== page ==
He is the master of authentic learning. He travels around the world and snaps pictures and videos of anything that can be analyzed mathematically. He has a huge collection of images/videos from his travels. We reviewed several and discussed what questions we could ask about them. He is a big fan of having students import images into Geometer Sketchpad and draw analyze them by adding geometric constructs. He also mentioned an interesting math field trip that he does to a local shopping center. He visits the stores ahead of time and finds interesting data. He contacts the stores ahead of time and students visits in small groups. Each group starts at a different store to alleviate crowds (similar to a shotgun stat in golf). I marvel at his ability to literally see math data everywhere in the world - from store signs, to interesting buildings, to sculptures, to a sin wave as part of a company logo.

Summer Work

I am embarking on a summer project to organize my thousands of Delicious links I collected over the past two years. I am not completely sold on how I am going to organize them, but I need to make them more user-friendly for students. This means identifying and grouping content, activities, drills, and games. I would like to have text and video content for each concept from pre-algebra to algebra. I am hopeful that I will return from a few conferences with a clear head to tackle the issues below. If you want to help in this endeavor, just leave a comment or shoot me a message using one of my other online aliases.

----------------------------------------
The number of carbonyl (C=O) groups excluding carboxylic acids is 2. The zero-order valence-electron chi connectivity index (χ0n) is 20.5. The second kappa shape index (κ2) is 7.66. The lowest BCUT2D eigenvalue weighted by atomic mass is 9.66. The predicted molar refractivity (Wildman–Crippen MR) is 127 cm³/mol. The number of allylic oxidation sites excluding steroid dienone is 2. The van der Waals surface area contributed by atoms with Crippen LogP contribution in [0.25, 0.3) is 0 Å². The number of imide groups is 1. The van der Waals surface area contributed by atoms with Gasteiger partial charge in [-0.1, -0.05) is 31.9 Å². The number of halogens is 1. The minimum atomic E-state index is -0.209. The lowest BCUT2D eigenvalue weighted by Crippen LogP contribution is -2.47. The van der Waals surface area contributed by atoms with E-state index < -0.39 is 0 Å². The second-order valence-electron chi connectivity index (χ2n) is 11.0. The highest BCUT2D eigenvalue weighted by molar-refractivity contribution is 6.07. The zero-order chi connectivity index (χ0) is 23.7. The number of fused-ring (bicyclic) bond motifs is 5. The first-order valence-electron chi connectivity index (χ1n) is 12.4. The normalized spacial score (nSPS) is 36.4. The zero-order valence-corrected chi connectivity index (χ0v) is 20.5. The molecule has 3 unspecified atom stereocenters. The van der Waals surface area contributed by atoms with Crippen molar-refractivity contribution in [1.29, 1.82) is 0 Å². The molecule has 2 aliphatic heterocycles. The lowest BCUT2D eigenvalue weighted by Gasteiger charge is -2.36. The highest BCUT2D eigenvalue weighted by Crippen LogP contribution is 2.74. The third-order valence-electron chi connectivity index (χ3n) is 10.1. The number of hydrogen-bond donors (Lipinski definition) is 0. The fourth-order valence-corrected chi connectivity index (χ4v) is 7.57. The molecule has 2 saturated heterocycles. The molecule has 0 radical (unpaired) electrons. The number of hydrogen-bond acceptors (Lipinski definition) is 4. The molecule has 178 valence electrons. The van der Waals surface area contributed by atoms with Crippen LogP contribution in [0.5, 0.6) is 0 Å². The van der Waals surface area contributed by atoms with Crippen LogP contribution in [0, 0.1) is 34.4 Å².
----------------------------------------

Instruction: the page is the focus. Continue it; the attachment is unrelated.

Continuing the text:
1. identify curricular units and structure
    1. big ideas and key concepts
    2. introductory content/video
    3. real world connections
    4. math connections (concept map)
    5. unit tour of text if textbook used
    6. projects
  2. review each math link
    1. directions for students
    2. what is the goal (score, time, or completion of the activity)
    3. proof of score - screen shot and drop box or does website track it?
  3. how to organize links?
    1. should I use a tool like only2clicks.com or weblist.me? (I like the graphic representation of the website for kids)
    2. should I list them in this wiki?
    3. should I use a social bookmarking service?
  4. find video, simulation, or easy-to-read explanation for each curricular unit
  5. how should I design activities?
    1. collections of Word documents with instructions and/or handouts
    2. should we use a lightweight platform like Udutu or trackstar (link)
    3. do we need a content platform like sclipo.com or udemy.com
  6. Should I to a fee-based math course to save time?
    1. which one?
References
Image used under Creative Commons license (link)